Pesticides or Us
by Katharine Auslander, M.E.S. 
UPdate Spring 1997

One of the major precipitating causes of environmental sensitivity seems to be exposure to a heavy dose of pesticides.  This can cause a breakdown in the immune system.  The sufferer reacts to an ever-increasing number of foods (usually favourite foods) and petrochemicals such as plastics, fragrances, natural gas, heating oil and other pesticides.

This has reportedly happened when pest control officers have used too high a dose in spraying for termites or cockroaches; when people have been in a field sprayed by planes or near a highway when pesticides were applied to the roadside.

Pat Woolchok believes her sensitivities started in the 1950’s when she frequently applied DDT to cupboards and carpets to keep insects away.  By the 1970’s she had developed a noticeable non-stop tremble.  She was a teacher but eventually the time came when she could no longer stand up in the classroom.  She discovered that she had to eliminate a number of foods to which she had become sensitive and rotate the remaining foods.  She had to give away sheets, clothes and furniture to which she reacted.  She has healed considerably in the last nine years but she still becomes violently ill when the neighbours spray with pesticides.  She experiences nausea, inability to move and “feels like a zombie”.

Pesticides are not really safe for any of us.  Pesticides are poisons and can cause damage to skin, eyes, immune systems and internal organs.  The damage can be both cumulative and acute.  Pesticides can remain stored in fat cells and lymph glands for decades and health problems can build up over a long period of time.  Some pesticides can affect the neurotransmitters in the brain immediately and this can result in vision problems, headaches, decreased reflexes, paralysis and rigidity.

Common contacts with pesticides include:  no pest strips, insect sprays, moth balls, moth proofed blankets and rugs (dry cleaners often do this automatically), treated wood (decks and foundations), non-organic food, imported fabrics, paints, varnishes, wood preservatives, and lawn sprays.

In the US, seventy million pounds of lawn pesticides are applied annually.  In some states, the department of agriculture maintains a list of people who are pesticide-sensitive.  Professional pesticide applicators are obliged to notify people on the list before spraying lawns or residences in their area.  Unfortunately, some Pest Control Associations have begun a legal challenge on whether such a medical condition really exists.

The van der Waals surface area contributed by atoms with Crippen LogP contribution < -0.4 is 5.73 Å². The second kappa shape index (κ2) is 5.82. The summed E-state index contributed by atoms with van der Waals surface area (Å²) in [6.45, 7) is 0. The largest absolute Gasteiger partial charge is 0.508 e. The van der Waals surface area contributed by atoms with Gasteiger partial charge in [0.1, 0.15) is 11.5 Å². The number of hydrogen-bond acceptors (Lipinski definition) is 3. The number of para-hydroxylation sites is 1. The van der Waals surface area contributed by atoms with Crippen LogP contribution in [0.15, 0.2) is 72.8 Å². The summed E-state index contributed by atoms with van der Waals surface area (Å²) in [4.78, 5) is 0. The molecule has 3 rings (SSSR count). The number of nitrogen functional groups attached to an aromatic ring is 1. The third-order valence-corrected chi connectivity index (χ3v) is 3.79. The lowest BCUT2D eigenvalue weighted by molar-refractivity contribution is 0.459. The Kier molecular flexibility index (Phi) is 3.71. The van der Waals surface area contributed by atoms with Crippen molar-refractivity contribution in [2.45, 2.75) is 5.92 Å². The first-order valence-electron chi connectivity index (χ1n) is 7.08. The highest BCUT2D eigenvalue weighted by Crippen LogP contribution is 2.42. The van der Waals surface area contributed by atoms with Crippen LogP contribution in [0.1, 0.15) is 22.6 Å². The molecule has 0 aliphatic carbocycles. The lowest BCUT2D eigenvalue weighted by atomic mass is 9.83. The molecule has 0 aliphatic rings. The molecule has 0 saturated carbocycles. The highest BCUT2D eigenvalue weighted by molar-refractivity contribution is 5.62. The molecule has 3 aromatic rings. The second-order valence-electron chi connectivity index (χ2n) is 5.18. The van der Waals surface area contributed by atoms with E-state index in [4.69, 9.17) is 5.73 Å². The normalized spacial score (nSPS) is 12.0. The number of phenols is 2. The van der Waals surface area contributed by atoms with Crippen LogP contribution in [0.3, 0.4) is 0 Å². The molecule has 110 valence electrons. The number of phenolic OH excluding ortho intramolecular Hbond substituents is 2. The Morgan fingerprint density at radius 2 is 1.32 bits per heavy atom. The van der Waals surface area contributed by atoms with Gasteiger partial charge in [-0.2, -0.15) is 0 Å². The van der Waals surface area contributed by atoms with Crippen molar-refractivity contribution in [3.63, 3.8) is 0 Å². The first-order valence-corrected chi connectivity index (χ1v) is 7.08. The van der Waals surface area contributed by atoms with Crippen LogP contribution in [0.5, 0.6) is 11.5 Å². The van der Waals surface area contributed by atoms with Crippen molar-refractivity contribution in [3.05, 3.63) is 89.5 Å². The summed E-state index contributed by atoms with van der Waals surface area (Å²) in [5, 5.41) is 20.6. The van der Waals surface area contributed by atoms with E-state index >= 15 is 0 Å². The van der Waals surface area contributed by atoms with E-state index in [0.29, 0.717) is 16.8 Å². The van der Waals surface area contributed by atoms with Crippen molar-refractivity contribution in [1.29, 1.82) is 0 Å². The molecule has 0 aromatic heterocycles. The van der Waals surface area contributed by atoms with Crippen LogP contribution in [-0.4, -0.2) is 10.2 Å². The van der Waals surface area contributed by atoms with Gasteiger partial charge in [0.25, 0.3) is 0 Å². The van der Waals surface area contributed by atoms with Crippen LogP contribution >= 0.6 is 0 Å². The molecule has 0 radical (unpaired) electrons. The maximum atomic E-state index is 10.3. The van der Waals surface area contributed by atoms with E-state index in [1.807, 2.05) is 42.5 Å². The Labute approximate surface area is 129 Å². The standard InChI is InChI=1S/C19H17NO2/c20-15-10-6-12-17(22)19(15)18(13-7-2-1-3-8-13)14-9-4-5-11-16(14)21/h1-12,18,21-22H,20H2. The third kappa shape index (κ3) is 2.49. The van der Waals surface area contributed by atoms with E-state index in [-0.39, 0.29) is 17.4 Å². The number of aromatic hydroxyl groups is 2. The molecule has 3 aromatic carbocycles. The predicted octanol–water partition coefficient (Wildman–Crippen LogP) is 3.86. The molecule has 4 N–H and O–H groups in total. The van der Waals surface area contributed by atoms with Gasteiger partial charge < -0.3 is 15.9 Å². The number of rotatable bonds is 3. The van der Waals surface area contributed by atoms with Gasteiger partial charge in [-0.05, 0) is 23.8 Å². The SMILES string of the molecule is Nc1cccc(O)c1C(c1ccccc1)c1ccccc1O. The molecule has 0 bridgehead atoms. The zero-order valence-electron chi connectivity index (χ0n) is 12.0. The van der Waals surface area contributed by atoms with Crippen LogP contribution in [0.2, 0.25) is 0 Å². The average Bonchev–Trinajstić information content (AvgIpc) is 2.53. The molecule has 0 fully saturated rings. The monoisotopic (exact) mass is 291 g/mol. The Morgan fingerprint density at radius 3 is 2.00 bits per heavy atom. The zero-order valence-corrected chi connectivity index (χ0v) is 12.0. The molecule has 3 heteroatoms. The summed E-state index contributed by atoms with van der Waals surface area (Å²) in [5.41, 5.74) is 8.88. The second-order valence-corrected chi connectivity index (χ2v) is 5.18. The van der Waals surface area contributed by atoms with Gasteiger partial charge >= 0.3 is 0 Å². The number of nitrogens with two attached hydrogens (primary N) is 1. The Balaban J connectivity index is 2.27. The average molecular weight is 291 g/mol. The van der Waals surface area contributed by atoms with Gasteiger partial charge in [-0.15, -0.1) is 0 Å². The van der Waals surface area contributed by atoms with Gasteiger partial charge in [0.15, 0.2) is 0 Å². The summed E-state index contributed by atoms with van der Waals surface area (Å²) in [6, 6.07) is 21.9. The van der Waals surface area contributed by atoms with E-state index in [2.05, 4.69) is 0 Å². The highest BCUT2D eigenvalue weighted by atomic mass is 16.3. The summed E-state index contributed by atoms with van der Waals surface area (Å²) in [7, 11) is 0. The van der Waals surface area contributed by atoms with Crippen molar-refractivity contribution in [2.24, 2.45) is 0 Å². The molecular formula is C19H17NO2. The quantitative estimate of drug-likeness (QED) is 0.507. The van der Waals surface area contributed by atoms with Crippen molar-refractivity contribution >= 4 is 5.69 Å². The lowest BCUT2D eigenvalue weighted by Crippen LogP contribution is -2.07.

Betty Napier, a pesticide-sensitive nurse in Florida, has been so challenged.  “Even a passing encounter with a common bug spray affects her as if she has walked through a cloud of nerve gas, causing muscle spasms, nausea, disorientation.  If the wind is right, traces of malathion sprayed on a country club four miles away can drift to her home and turn her into a groggy, stumbling wreck”.

Don Black could not find such a pesticide registry in Toronto, but he knew he had to set up a system where he was notified.  His wife was very sensitive to sensitive that she had fainted after lawn spray applications on her neighbour’s property.  Don contacted the manager of each of the six pesticide companies that sprayed within four blocks of their house.  Don told them of his wife’s reactions and negotiated with each company so that they would be done at the same time.  These negotiations were fairly complicated as each home is sprayed about 5 to 8 times each season.  He found that it was important to reconfirm the dates just prior to spraying.  It took two years before this plan worked but it has continued to run smoothly for six years.

Don’s wife, Carolyn, died in 1995, but not before she made a significant contribution to the use of pesticides in Toronto.  Carolyn and Don were part of the Pesticide Action League and they worked to decrease the amount of spraying in schools and parks.  They made presentations to city officials and even picketed parks to prevent spraying.  THEY GOT RESULTS!  The Metro Toronto Parks claim that they only use 2% of the pesticides they used 6 or 7 years ago.  They spray about once a year.  The City of Toronto and North York Catholic School Boards stopped spraying within a week of their presentation.  Unfortunately, they could not influence the malls which continue to spray regularly once or twice a week.


McLeod, M., Toxic Shock

Katharine Auslander has a Masters of Environmental Studies.  She is also a freelance writer in the area of environmental health.